The Pixel C as a Laptop
One of the Pixel C’s main attractions is its keyboard accessory, which attaches to the tablet via an unusual magnet system. The keyboard is meant to transform the device from a basic Android tablet into a laptop-like machine, capable of editing documents and browsing the web with greater ease than before. But what is it actually like to use the Pixel C as a productivity-focused device?
Well for starters, the keyboard is really weird, both in its design and the way it connects to the tablet. Rather than the tablet simply slotting into the keyboard dock, you first have to magnetically attach the tablet in the correct position, after which you can adjust the position of the hinge. To store the tablet with the display facing down like a laptop, you have to pull the tablet away from the very strong magnets, rotate and flip the unit, then place it face down on the keyboard.
Sounds confusing? That’s because it is. Google even acknowledges this fact, and includes a double-sided A4-sized instruction sheet in the box for connecting and disconnecting the keyboard. Seriously, if your product requires a huge set of instructions just for attaching a keyboard, your design needs re-thinking.
One of the better aspects of the keyboard is the way it wirelessly connects to the Pixel C. Provided you have Bluetooth enabled, the connection process is essentially automatic, and wireless charging delivers power from the tablet to the base. Every time I connected the tablet to the keyboard, I was able to type nearly instantly, which surprised me considering how much trouble I usually have quickly establishing Bluetooth connections.
Unfortunately, the connection isn’t very reliable. Despite the tablet reporting it was connected for the entire time, often when I typed on the keyboard I saw letters repeat themselves erroneously, or keypresses not registering at all. This isn’t a great typing experience at all, and I found myself getting frustrated at not being able to type even basic search entries without the keyboard stuffing something up.
Then there’s the issues with the keyboard layout. The spacing and travel distance of each of the main letter keys is acceptable, but some crucial function keys – especially enter, right shift, tab – are too small for comfortable typing. The left control and alt buttons are massive, and the lack of a caps lock key (replaced by an unnecessary search button) doesn’t make this a very well thought out keyboard.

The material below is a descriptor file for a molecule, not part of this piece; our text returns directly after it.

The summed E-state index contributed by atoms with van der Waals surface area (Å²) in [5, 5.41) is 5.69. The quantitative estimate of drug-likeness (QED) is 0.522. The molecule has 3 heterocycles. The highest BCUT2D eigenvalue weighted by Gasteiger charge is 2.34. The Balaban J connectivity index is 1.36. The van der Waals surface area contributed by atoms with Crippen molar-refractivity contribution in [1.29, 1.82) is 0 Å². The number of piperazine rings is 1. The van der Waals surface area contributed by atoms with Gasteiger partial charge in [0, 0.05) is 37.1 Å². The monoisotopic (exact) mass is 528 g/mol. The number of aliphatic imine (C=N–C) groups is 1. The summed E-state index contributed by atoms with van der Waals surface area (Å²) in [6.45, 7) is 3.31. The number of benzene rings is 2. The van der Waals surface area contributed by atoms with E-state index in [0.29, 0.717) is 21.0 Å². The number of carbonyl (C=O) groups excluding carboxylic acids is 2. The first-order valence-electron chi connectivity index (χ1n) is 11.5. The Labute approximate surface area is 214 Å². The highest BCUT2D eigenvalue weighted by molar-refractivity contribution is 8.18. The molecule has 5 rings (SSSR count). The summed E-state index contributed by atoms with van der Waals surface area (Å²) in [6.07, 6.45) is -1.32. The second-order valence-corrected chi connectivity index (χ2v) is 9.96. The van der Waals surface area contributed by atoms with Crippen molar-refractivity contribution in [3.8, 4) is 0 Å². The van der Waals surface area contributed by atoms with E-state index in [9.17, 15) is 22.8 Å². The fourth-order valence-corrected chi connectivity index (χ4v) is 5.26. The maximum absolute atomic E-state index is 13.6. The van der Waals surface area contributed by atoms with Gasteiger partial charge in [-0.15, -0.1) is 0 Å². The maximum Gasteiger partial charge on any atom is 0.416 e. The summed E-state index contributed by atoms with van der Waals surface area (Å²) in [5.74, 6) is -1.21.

Furthermore, there is no way to access any of Android’s key navigation functions (Home, Back or Recent Tasks) from the keyboard. You’d think that maybe Google would have included at least a home button in the position of the Windows key on a standard keyboard so you don’t need to reach up to the touchscreen to return to home. But no, instead they included a dedicated key that brings up a touchscreen panel displaying symbols they couldn’t fit on the keyboard.
And then you’ll also notice there’s no trackpad... and FYI, Android does support mouse input. Likely a design trade-off since there’s no space left on the keyboard dock because of how the tablet attaches to the base. I like using a trackpad to navigate with precision, so its omission on this keyboard is annoying, especially when compared to the Surface Pro keyboard covers that do include one.
There are also a number of issues with Android itself that makes using this tablet like a laptop nearly impossible. No multi-tasking certainly hurts. Every time you want to browse to a different app, you’ll need to use the recent apps button, which is usually fine on an entertainment-focused tablet, but on a laptop it's slow and clunky.
The Pixel C's inability to show more than one app on the screen at a time is a downright hindrance when you’re trying to be productive. Are you writing a Word document, perhaps a review of a mediocre Google tablet? Well there’s no way to browse the web simultaneously. Taking science notes? You can’t bring up a calculator at the same time. The list goes on.
Some might say that the Pixel C and Android tablets in general are suited to entertainment, and the OS’ strengths lie there. To an extent this is true: there’s a great selection of apps and games available on Android, and tablet versions are getting better every year -- although the catalog still has some glaring omissions.
However, when you offer a keyboard attachment alongside a well-made Android tablet, transforming the device into a laptop of sorts, I expect to be able to do more than just watch Netflix and play Candy Crush. I expect to be able to do laptop-like tasks, content creation and other work, where the keyboard is really useful. In its current form, Android is not an OS where this is really possible.